Over the winter, news of an actual MLB game to be played at the location for 1989's Field of Dreams (left) summoned one of the all-time film flubs: Shoeless Joe Jackson hitting right-handed. Ray Liotta, playing Jackson, failed badly to hit left-handed despite pro coaches on set (per this New York Post interview). Finally, Liotta was given permission to switch sides. It doesn't explain why the filmmakers didn't prioritize accuracy from the start.My work is rarely to-the-minute, and I rarely consider when a piece will be read. I started this post long before Covid-19 and the consequent postponing of the baseball season. If it doesn't elevate, nor replace peanuts and Cracker Jack, it is, I hope, of interest.
The 1919 White Sox added disgrace to poverty when they threw the World Series. 70 years on, the "Black Sox" were in the zeitgeist: 1988's Eight Men Out had D.B. Sweeney as Jackson. According to MLB Radio's Ryan Spilborghs (in a special devoted to Bull Durham), the athletic motions in Eight Men Out are "terrible." Even so, that Joe Jackson hit lefty, at least. Filmmaking is tough, but faking a base hit is still easier than the real skill (hitting a round ball with a round bat). Faking is Hollywood's job.
|Shoeless Joe Jackson|
It's not that Ray Liotta was perfect casting otherwise: he doesn't look or sound like Jackson, who was from South Carolina. (Actually, Jackson looked more like top-billed Kevin Costner.) The production makes matters worse in the field: Jackson threw right-handed, but Liotta's Jackson throws left-handed (again, the actor's preference). Effectively, the switch draws the attention of anyone still oblivious. (Field of Dreams also flips Moonlight Graham left to right as a batter, as the redemption-mad narrative grants a sympathetic washout his first big-league at-bat.)
|Liotta as Jackson|
If so, the filmmakers added their own reason for anxiety. Their message is memorably spoken by James Earl Jones (as author Terence Mann):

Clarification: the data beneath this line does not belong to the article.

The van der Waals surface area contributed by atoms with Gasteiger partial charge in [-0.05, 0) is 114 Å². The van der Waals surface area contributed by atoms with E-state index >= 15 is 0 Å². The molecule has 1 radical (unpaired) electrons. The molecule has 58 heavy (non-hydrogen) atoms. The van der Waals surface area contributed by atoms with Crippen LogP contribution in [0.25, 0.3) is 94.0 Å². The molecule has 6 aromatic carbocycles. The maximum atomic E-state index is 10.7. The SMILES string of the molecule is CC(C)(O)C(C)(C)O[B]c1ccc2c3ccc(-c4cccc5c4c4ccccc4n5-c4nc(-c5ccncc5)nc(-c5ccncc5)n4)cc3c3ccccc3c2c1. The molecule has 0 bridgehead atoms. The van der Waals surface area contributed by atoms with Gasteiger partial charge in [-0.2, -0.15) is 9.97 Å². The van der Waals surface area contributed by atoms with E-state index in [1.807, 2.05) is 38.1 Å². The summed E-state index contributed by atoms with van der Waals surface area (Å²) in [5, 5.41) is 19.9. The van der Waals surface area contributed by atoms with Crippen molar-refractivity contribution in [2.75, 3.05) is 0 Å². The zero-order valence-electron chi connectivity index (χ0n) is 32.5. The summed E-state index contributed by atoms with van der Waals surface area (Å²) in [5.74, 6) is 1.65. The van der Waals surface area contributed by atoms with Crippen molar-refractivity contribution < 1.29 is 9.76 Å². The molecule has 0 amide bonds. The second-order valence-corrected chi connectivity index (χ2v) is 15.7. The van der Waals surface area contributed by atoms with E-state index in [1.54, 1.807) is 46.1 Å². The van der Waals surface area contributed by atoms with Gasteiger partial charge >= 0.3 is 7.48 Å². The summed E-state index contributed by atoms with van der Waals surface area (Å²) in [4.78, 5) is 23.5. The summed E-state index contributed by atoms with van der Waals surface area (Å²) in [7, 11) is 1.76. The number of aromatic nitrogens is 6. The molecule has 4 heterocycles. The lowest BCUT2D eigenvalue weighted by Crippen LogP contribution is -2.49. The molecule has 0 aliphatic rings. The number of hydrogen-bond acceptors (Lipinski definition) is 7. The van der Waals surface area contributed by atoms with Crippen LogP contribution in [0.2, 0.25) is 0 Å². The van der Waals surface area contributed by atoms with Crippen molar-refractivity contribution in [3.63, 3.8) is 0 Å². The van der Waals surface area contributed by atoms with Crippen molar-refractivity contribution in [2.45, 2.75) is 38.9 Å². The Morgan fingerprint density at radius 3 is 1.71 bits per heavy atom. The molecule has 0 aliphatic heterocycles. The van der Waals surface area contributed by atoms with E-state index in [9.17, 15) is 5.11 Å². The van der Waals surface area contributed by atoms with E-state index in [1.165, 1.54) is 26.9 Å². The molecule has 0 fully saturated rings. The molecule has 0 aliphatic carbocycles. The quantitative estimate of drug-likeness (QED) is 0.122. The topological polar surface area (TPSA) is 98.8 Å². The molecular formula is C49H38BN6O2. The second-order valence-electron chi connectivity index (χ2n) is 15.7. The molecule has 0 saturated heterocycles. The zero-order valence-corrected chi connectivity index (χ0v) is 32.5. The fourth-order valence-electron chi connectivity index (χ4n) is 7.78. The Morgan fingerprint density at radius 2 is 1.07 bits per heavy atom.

The one constant through all the years ... has been baseball. America has rolled by like an army of steamrollers. It's been erased like a blackboard, rebuilt, and erased again. But baseball -- has marked the time. This field, this game ... (is) a reminder of all that's good, and could be again.Fans can only forgive the script's worst sabotage: the school-auditorium meeting. All the parents arguing for exclusion of Mann's indecorous book (from the school library) fit the Hollywood-and-Left stereotype: they're ignorant, resentful, repressed. As Annie Kinsella, Amy Madigan warns them not to be like "the Nazis." Just as young Ray (Costner) insulted his father (who died before Ray could apologize), the film picks a side from which to decry division.
Even with this regrettable scene, Field of Dreams delivered a plea for unity. It went unheeded, but we should have self-mercy. Polarization, I've come to believe, is part of the normal operation of the United States. The owner of a high performance car should expect road noise and greater maintenance; a nation based in diversity, democracy and ambition is comparable. (Reading on 3/27, this is ~trite. But who makes it so?)
If we get twitchy around moves left and right, we need the distraction. The existential unknown may be displaced to a Jack Nicholson movie: "what if this is as good as it gets?" How would we ever react, to the honest conviction all our American plans are good for a laugh.
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